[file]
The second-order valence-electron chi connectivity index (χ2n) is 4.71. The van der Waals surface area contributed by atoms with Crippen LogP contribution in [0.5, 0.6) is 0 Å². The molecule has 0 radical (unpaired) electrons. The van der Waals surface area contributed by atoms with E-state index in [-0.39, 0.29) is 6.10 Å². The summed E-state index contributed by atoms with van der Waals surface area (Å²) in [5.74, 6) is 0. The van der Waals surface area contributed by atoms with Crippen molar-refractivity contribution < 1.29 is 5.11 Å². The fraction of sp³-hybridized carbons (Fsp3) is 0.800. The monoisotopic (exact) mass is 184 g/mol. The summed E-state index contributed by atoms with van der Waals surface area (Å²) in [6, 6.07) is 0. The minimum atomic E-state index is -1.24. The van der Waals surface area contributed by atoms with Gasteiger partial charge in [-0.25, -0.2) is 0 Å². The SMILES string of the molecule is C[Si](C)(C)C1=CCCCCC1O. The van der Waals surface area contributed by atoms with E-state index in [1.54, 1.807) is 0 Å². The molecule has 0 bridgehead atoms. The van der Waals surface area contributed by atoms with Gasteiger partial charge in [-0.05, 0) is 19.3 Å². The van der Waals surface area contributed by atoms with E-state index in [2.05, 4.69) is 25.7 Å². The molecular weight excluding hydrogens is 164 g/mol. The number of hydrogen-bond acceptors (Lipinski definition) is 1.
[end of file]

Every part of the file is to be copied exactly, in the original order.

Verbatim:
The second-order valence-electron chi connectivity index (χ2n) is 4.71. The van der Waals surface area contributed by atoms with Crippen LogP contribution in [0.5, 0.6) is 0 Å². The molecule has 0 radical (unpaired) electrons. The van der Waals surface area contributed by atoms with E-state index in [-0.39, 0.29) is 6.10 Å². The summed E-state index contributed by atoms with van der Waals surface area (Å²) in [5.74, 6) is 0. The van der Waals surface area contributed by atoms with Crippen molar-refractivity contribution < 1.29 is 5.11 Å². The fraction of sp³-hybridized carbons (Fsp3) is 0.800. The monoisotopic (exact) mass is 184 g/mol. The summed E-state index contributed by atoms with van der Waals surface area (Å²) in [6, 6.07) is 0. The minimum atomic E-state index is -1.24. The van der Waals surface area contributed by atoms with Gasteiger partial charge in [-0.25, -0.2) is 0 Å². The SMILES string of the molecule is C[Si](C)(C)C1=CCCCCC1O. The van der Waals surface area contributed by atoms with E-state index in [1.54, 1.807) is 0 Å². The molecule has 0 bridgehead atoms. The van der Waals surface area contributed by atoms with Gasteiger partial charge in [-0.05, 0) is 19.3 Å². The van der Waals surface area contributed by atoms with E-state index in [2.05, 4.69) is 25.7 Å². The molecular weight excluding hydrogens is 164 g/mol. The number of hydrogen-bond acceptors (Lipinski definition) is 1.